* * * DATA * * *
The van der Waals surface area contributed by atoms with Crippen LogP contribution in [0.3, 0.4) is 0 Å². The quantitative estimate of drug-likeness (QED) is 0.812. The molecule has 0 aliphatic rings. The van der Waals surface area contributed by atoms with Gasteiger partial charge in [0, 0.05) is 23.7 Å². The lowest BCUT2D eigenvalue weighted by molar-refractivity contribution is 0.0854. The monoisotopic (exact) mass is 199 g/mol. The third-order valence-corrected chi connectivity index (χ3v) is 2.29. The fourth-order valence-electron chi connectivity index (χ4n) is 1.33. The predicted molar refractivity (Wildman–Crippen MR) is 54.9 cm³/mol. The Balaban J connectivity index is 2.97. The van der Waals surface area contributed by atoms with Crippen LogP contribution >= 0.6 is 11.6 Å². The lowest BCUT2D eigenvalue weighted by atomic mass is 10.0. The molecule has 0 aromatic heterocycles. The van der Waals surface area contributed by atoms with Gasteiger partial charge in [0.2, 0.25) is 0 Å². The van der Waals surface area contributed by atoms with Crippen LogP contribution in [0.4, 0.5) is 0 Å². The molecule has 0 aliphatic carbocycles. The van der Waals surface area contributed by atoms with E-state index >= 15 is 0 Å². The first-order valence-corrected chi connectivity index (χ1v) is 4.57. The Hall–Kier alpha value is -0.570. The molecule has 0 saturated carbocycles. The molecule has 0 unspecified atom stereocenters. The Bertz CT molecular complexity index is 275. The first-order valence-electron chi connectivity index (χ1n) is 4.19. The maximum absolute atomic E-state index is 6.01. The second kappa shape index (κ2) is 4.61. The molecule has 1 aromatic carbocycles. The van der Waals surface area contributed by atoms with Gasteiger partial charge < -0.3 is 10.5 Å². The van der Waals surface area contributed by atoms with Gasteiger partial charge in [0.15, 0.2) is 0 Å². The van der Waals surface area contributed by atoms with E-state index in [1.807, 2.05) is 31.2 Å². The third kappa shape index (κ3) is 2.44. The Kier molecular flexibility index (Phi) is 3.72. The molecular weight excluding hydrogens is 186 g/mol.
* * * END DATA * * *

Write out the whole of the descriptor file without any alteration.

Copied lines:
The van der Waals surface area contributed by atoms with Crippen LogP contribution in [0.3, 0.4) is 0 Å². The quantitative estimate of drug-likeness (QED) is 0.812. The molecule has 0 aliphatic rings. The van der Waals surface area contributed by atoms with Gasteiger partial charge in [0, 0.05) is 23.7 Å². The lowest BCUT2D eigenvalue weighted by molar-refractivity contribution is 0.0854. The monoisotopic (exact) mass is 199 g/mol. The third-order valence-corrected chi connectivity index (χ3v) is 2.29. The fourth-order valence-electron chi connectivity index (χ4n) is 1.33. The predicted molar refractivity (Wildman–Crippen MR) is 54.9 cm³/mol. The Balaban J connectivity index is 2.97. The van der Waals surface area contributed by atoms with Crippen LogP contribution >= 0.6 is 11.6 Å². The lowest BCUT2D eigenvalue weighted by atomic mass is 10.0. The molecule has 0 aromatic heterocycles. The van der Waals surface area contributed by atoms with Gasteiger partial charge in [0.2, 0.25) is 0 Å². The van der Waals surface area contributed by atoms with Crippen LogP contribution in [0.4, 0.5) is 0 Å². The molecule has 0 aliphatic carbocycles. The van der Waals surface area contributed by atoms with E-state index >= 15 is 0 Å². The first-order valence-corrected chi connectivity index (χ1v) is 4.57. The Hall–Kier alpha value is -0.570. The molecule has 0 saturated carbocycles. The molecule has 0 unspecified atom stereocenters. The Bertz CT molecular complexity index is 275. The first-order valence-electron chi connectivity index (χ1n) is 4.19. The maximum absolute atomic E-state index is 6.01. The second kappa shape index (κ2) is 4.61. The molecule has 1 aromatic carbocycles. The van der Waals surface area contributed by atoms with Gasteiger partial charge < -0.3 is 10.5 Å². The van der Waals surface area contributed by atoms with Gasteiger partial charge in [0.15, 0.2) is 0 Å². The van der Waals surface area contributed by atoms with E-state index in [1.807, 2.05) is 31.2 Å². The third kappa shape index (κ3) is 2.44. The Kier molecular flexibility index (Phi) is 3.72. The molecular weight excluding hydrogens is 186 g/mol.